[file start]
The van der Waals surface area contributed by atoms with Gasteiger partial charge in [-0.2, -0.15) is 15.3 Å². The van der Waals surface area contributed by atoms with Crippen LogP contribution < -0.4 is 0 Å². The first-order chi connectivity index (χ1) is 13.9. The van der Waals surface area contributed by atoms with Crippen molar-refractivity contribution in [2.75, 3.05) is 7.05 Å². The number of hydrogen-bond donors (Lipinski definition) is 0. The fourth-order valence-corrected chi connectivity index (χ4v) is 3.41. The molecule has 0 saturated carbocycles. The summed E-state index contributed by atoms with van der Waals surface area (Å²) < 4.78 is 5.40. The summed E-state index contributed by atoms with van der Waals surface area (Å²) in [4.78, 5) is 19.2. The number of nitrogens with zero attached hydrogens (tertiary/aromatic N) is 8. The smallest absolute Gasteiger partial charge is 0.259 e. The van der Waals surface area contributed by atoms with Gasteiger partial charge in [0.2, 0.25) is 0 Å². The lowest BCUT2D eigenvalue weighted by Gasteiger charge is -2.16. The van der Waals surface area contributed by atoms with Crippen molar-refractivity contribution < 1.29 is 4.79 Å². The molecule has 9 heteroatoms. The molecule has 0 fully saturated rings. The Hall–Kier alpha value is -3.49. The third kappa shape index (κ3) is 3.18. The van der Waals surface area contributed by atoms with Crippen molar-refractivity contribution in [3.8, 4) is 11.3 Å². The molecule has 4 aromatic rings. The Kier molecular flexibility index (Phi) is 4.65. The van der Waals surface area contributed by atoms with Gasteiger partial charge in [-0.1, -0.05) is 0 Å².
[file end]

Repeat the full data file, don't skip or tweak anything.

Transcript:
The van der Waals surface area contributed by atoms with Gasteiger partial charge in [-0.2, -0.15) is 15.3 Å². The van der Waals surface area contributed by atoms with Crippen LogP contribution < -0.4 is 0 Å². The first-order chi connectivity index (χ1) is 13.9. The van der Waals surface area contributed by atoms with Crippen molar-refractivity contribution in [2.75, 3.05) is 7.05 Å². The number of hydrogen-bond donors (Lipinski definition) is 0. The fourth-order valence-corrected chi connectivity index (χ4v) is 3.41. The molecule has 0 saturated carbocycles. The summed E-state index contributed by atoms with van der Waals surface area (Å²) < 4.78 is 5.40. The summed E-state index contributed by atoms with van der Waals surface area (Å²) in [4.78, 5) is 19.2. The number of nitrogens with zero attached hydrogens (tertiary/aromatic N) is 8. The smallest absolute Gasteiger partial charge is 0.259 e. The van der Waals surface area contributed by atoms with Gasteiger partial charge in [0.2, 0.25) is 0 Å². The lowest BCUT2D eigenvalue weighted by Gasteiger charge is -2.16. The van der Waals surface area contributed by atoms with Crippen molar-refractivity contribution < 1.29 is 4.79 Å². The molecule has 9 heteroatoms. The molecule has 0 fully saturated rings. The Hall–Kier alpha value is -3.49. The third kappa shape index (κ3) is 3.18. The van der Waals surface area contributed by atoms with Crippen molar-refractivity contribution in [3.8, 4) is 11.3 Å². The molecule has 4 aromatic rings. The Kier molecular flexibility index (Phi) is 4.65. The van der Waals surface area contributed by atoms with Gasteiger partial charge in [-0.1, -0.05) is 0 Å².